Body Language 86 Zoom Boom 3 Distractions

May 25, 2020

This is the third of four short articles highlighting the differences from in-person body language and body language when using a virtual platform.

Distractions during a virtual meeting are inevitable, but there are many steps you can take to minimize them.

The first rule is to keep yourself on mute when you are not actually talking. That way, if the phone rings or the dog barks, the other people in the meeting will not be aware, and you will not have caused an interruption.

If you are participating from home, let other people in your house know you are having a meeting or have some kind of signal so other people do not inadvertently cause an interruption. In our home, we shut the door to our office as a signal we are busy and do not want to be disturbed.

Try to anticipate your needs for the meeting time. Go to the bathroom, if possible, before starting a meeting and make sure you have some water or coffee available so you do not need to get up and leave the room.

Have any props you want to use at hand so you don’t have to go off camera to hunt them down during the meeting.

Plan to arrive at the meeting 5-10 minutes early so you can deal with any technical challenges from your end before the meeting starts.

It is unfair to others to arrive 5 minutes late and then have a problem getting your microphone to work properly. Check things out yourself before the meeting starts.

If you have a camera, it is best to use it unless bandwidth is a problem. Some people would rather not show their face because they might be having a bad hair day.

Keep in mind that when people cannot see your face at all, it is rather like a conference call for them. You may have the advantage of being able to see the other faces, but they cannot see you.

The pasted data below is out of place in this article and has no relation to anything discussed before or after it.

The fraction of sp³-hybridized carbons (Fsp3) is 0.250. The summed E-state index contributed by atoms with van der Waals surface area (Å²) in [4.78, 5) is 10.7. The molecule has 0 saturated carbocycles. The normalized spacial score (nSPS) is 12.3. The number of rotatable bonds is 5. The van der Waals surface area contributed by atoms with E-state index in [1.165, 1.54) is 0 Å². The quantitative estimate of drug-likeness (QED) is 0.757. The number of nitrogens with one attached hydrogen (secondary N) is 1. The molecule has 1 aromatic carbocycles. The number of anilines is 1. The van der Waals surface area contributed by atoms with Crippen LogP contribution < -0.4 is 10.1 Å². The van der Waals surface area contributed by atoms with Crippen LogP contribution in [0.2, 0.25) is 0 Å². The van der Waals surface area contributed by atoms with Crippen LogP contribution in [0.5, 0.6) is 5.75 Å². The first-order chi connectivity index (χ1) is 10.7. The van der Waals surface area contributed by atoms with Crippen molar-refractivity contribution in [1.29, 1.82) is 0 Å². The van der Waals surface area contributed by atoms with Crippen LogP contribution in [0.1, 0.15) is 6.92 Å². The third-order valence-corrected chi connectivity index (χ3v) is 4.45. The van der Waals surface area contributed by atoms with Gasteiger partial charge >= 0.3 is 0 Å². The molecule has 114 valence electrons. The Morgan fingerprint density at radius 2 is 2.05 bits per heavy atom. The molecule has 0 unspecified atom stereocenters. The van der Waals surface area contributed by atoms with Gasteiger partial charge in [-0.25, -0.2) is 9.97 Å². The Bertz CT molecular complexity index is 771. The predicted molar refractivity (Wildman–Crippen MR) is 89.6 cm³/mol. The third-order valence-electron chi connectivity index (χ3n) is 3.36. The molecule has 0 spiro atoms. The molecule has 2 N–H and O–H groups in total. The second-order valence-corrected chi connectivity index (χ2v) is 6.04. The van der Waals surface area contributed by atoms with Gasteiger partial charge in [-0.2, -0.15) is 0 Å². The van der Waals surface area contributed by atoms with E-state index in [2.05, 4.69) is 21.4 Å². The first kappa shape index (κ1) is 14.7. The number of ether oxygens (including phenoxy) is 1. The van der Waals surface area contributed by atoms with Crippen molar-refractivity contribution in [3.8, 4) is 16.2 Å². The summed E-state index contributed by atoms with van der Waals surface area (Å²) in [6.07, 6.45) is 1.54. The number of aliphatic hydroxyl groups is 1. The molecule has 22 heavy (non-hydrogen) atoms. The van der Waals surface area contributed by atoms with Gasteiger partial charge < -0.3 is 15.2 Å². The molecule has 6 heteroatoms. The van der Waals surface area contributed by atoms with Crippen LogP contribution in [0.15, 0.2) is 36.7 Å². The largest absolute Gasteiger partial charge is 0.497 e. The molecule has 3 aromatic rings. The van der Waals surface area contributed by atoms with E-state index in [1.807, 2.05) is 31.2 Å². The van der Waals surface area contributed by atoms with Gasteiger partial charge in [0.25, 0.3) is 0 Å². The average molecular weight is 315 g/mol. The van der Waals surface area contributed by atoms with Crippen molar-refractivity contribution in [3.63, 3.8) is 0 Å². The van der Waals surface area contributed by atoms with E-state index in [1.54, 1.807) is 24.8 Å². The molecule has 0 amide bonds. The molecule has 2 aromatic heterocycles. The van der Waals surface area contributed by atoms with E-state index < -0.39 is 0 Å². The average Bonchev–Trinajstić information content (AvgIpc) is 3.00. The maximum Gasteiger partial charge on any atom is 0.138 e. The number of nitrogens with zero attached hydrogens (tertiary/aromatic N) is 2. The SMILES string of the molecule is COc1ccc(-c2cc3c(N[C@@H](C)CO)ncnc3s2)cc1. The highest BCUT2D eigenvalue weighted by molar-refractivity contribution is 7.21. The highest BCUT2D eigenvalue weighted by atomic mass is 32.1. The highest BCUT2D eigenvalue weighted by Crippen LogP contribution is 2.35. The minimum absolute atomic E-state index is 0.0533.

Make sure you allow roughly equal air time for all participants if it is a meeting format. Don’t forget to include people who are phoning in. Just because you cannot see their faces does not mean you can ignore them.

A webinar format usually implies that the person or panel in charge will be doing most of the communicating. Just be sensitive to the need for others to have adequate airtime and don’t monopolize the conversation.

A huge distraction for any meeting is a phenomenon called a “Zoom Bomb.” This is where someone who is not part of the meeting breaks into the format and puts up some obscene or hurtful information.

I have experienced this, and it is completely disruptive to the meeting. It literally sickened me.

Zoom has done a good job of providing tools to prevent a meeting from being bombed. They are a little more cumbersome than to operate without the tools, but they are well worth using because of the magnitude of the hurt a bomb can cause.

Here is a list of the tools available at this time.

1. Have people register for the meeting, so you know who to expect.
2. Always use a system generated meeting address and a password. You can select any password you wish.
3. Enable the “waiting room” feature so that people do not enter the meeting without the host giving them access.
4. Disallow screen share for all participants to start out, You can enable all to share the screen once the meeting is locked.